When asked how she would describe Marion County’s Bail and Bond System, Presiding Judge Amy Jones says, “it’s extremely complicated.”

In the wake of record murders in Marion County, Indy Politics is taking a look at the bail and bond system here in the Capital City, a significant number of those murders were committed by individuals who were on pre-trial release, and at least three of those suspects were out after their bail was reduced and then it was posted by the not-for-profit group, The Bail Project”*

The Bail System

First of all, whether bail is an option depends on what the individual was arrested for. “There are basically two pathways an arrestee can take A person is arrested for a Level 5, 4, 3, 2, or 1 felony, and that person goes in one direction. The only time an individual will not get bond is if they are arrested for murder or treason,” noted Judge Jones. “A person brought in on a misdemeanor or a Level 6 felony takes a different pathway. Whatever the highest level arresting charge was, that is where the bond is set.”

So what exactly is this “bail matrix,” and how is it used to determine who stays and who gets to leave? In English, a matrix is a guide that judges use to decide which bond should be set. In other words, it’s a risk assessment system. The Indiana Supreme Court set down the order, and every county has one. Jones says Marion County is in the middle when compared to other counties. The top three things that the Courts ask when it comes to low-level offenders are, “are you charged with murder or treason, are they out on pre-trial release for something other than this offense, are they out on probation or parole? If they are, then the process stops, and the defendant goes before a judge,” she stated. Then they also review any past criminal histories and failures to appear.

How does our bail system explain three recent events where the defendants who were out on bail committed violent offenses, including murder and assault? The first thing that Jones says the public has to do is listen to the transcripts of the hearings. “Bonds do get reduced for various reasons, “Jones said. “It’s one thing to read our chronological case study, which is just a quick blurb. It’s another thing to sit through an hour hearing, and you get to listen to what the Judge heard and understand their decision-making process.” The judges will have laid down very well their rationale for the factors considered, Jones stated. “We can’t predict human behavior; the best we can do is take the information we have and make the best possible decision.”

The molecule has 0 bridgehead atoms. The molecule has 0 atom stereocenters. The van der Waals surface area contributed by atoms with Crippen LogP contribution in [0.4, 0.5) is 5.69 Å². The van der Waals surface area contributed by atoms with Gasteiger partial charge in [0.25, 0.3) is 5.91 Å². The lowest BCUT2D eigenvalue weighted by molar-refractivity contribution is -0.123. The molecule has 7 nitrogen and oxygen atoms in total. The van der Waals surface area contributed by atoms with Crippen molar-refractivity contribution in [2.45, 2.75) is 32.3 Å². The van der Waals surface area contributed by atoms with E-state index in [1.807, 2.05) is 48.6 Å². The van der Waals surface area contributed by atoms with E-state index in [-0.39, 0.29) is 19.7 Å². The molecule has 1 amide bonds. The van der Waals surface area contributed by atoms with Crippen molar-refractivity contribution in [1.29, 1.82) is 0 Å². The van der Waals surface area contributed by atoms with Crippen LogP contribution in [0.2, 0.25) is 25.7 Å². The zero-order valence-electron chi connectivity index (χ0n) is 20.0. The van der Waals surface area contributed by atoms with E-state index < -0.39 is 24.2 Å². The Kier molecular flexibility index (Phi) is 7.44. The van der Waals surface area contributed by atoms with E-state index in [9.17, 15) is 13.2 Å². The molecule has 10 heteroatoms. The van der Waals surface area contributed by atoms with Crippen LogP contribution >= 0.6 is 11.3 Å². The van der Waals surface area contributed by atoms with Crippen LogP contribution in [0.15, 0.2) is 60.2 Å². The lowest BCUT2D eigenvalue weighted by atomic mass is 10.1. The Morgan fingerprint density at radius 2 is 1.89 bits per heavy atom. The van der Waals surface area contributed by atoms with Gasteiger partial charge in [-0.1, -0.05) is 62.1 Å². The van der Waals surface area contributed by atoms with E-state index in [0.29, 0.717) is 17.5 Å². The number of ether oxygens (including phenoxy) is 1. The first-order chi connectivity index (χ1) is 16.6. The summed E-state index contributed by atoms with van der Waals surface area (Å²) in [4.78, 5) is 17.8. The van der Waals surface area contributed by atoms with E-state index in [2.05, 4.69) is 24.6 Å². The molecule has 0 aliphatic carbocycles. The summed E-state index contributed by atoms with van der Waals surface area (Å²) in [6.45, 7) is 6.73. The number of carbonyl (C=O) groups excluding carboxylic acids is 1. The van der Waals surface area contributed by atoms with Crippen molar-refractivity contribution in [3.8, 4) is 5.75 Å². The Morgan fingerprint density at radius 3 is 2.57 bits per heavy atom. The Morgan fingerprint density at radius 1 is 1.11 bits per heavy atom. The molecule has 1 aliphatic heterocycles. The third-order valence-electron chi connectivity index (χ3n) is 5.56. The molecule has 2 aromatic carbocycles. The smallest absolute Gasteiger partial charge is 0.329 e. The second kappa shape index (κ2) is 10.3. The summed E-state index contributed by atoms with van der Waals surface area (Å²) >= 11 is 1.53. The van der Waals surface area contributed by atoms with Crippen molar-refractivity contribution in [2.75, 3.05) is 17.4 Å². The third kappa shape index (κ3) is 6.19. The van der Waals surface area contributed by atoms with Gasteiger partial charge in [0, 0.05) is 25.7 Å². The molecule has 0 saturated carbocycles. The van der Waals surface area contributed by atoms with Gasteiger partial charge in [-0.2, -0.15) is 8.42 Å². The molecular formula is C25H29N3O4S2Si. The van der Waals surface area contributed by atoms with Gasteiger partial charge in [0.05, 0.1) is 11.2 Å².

The Bail Project

We asked Judge Jones directly if the Marion County Court system had entered into an agreement with the not-for-profit group “The Bail Project.” She told us that was another misconception. “There’s no contract nor MOU with the Bail Project.” There is an understanding that should the Bail Project post bail for an indignant defendant; they will get their bail refunded, which is the same thing that would happen if the individual had posted bail.”

However, Jones also says the Bail Project was supposed to present quarterly reports to the Court system to see if they are meeting the deliverables.

According to the most recent report, The Bail Project in Indianapolis posted bail for 941 clients in 1122 cases. The median amount deposited for bail was $1,5000, and the average amount for ail was $2,130. Also, according to the report, 62 percent of the clients The Bail Project served were Black, and 78 percent were male, and 95 percent made their court dates. And of the 572 clients whose cases reached full disposition, 85 percent served no additional jail time, and 21 percent were either found not guilty or had their cases dismissed at trial.

Judge Jones indicated to Indy Politics she had some major concerns about the Bail Project despite those reported results. “2019 was the last time we got a report with data on the Bail Project on how things were working,” Jones noted. “Are they delivering? I don’t know. We hear things anecdotally.”

In addition, the Judge also expressed concerns that the Bail Project was taking on higher-level offenses than what the Judges were initially told they would do. “The data shows they’ve started posting bonds on higher, more violent type cases than the original low-level felonies and misdemeanors. We’ve had some significant tragedies pop up lately, so we’re re-evaluating.”

*Note, due to judicial rules, Judge Jones could not speak to the particulars of individual cases.